In a Sunday Op-Ed in the FWST state Rep. Todd Smith (R-Euless) gives Perry his due for his veto of HB 3148, Gov. Perry’s veto of “teen lovers” bill was a missed opportunity to help Texas youth.
Gov. Rick Perry vetoed one of the most morally compelling bills I have ever filed in the Texas House.
Perry apparently believes that every teenager who has a consensual relationship with someone more than three years, but less than four years younger should be labeled for life as a sex offender.
The purpose of sex offender registration is to protect children from child molesters. The monitoring and supervision of nonthreatening people wastes law enforcement resources and detracts law enforcement from closer scrutiny of the sex offender for whom registration was intended — those who are dangerous to children.
HB 3148 was passed by a vote of 131-12 in the House and unanimously in the Senate. Sixteen witnesses testified in committee in favor of the bill. There was no opposition.
In his veto statement, Perry said that “sex offenders would be eligible to petition a court for an exemption from sex offender registration, regardless of the age of the victim.” That is simply not true.
The bill expressly stated that the victim must be at least 14 years old with the perpetrator less than four years older. He said he feared this bill would not protect young victims, but it only would allow a judge to grant an exemption when it is in the best interest of the victim. Some of these “victims” are now married to the “perpetrators.”
The bill wouldn’t change the criminality of the offense of statutory rape, which is a punishable crime. It only gave certain teens in consensual relationships an opportunity to ask a judge for an exemption from lifetime registration as a sex offender.
Every step was taken to ensure that no dangerous predator would be eligible to petition for exemption. Even if an offender met all the requirements set forth, (i.e., consensual relationship, victim at least 14, less than a four-year age difference) a judge would still have discretion — if circumstances warranted — to keep the offender on the list.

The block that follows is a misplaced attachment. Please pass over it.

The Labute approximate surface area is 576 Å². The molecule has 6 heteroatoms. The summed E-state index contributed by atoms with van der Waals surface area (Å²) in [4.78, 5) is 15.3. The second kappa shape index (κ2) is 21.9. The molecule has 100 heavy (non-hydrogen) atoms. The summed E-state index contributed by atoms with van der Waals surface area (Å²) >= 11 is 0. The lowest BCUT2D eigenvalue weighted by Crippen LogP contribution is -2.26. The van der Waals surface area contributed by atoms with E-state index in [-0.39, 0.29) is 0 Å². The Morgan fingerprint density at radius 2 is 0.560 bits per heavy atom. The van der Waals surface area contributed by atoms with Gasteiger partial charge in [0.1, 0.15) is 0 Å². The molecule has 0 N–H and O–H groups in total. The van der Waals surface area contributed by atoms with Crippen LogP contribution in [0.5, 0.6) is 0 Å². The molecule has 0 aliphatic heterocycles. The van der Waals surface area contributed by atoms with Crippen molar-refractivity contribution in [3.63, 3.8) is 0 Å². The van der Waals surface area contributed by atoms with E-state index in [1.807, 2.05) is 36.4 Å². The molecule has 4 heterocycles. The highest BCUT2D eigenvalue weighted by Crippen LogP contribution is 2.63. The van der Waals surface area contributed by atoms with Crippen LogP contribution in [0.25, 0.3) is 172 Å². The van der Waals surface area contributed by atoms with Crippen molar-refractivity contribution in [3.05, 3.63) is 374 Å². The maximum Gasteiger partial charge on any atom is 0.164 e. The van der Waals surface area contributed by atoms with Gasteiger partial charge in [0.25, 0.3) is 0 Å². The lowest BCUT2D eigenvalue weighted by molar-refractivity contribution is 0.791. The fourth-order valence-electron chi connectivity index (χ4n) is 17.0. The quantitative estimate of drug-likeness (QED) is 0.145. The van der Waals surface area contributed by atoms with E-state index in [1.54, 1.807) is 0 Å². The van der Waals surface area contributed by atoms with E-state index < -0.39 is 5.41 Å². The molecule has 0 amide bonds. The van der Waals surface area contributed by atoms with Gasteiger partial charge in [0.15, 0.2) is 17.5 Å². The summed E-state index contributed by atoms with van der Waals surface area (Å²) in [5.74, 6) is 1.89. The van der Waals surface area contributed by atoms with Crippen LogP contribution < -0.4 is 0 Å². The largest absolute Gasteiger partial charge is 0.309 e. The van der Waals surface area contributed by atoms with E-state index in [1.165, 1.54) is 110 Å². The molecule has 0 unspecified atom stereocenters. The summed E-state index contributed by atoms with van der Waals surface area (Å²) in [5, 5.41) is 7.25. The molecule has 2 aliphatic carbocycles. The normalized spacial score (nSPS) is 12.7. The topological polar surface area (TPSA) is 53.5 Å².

I believe teens involved in these relationships have committed a sin, but I don’t believe — in most cases — that that sin should put them on a list that will literally ruin the rest of their lives.
Perry has made it clear he wishes to protect the youth of Texas. He has missed a golden opportunity to do so. I will continue to fight for this important legislation that, simply put, delivers people who are of no threat to anyone from a living hell.
It’s hard not to agree with the conclusion that Perry didn’t know what the bill was about.
Perry said in his veto statement that he couldn’t sign the bill because “sex offenders would be eligible to petition a court for an exemption from sex offender registration, regardless of the age of the victim.” However, Smith’s bill only applied to cases where an offender was convicted of having consensual sex with someone who was at least 14 and not more than four years younger than the defendant.
“Perry apparently believes that every teenager who has a consensual relationship with someone more than three years, but less than four years younger should be labeled for life as a sex offender,” Smith wrote.
You can read EOW’s previous reporting on this bill, (A good bill passed the house yesterday and Perry’s vetoes and HB 3148). Rep. Smith deserves much credit for getting the bill passed and keeping the issue alive. For those living with this unwarranted punishment relief cannot come soon enough.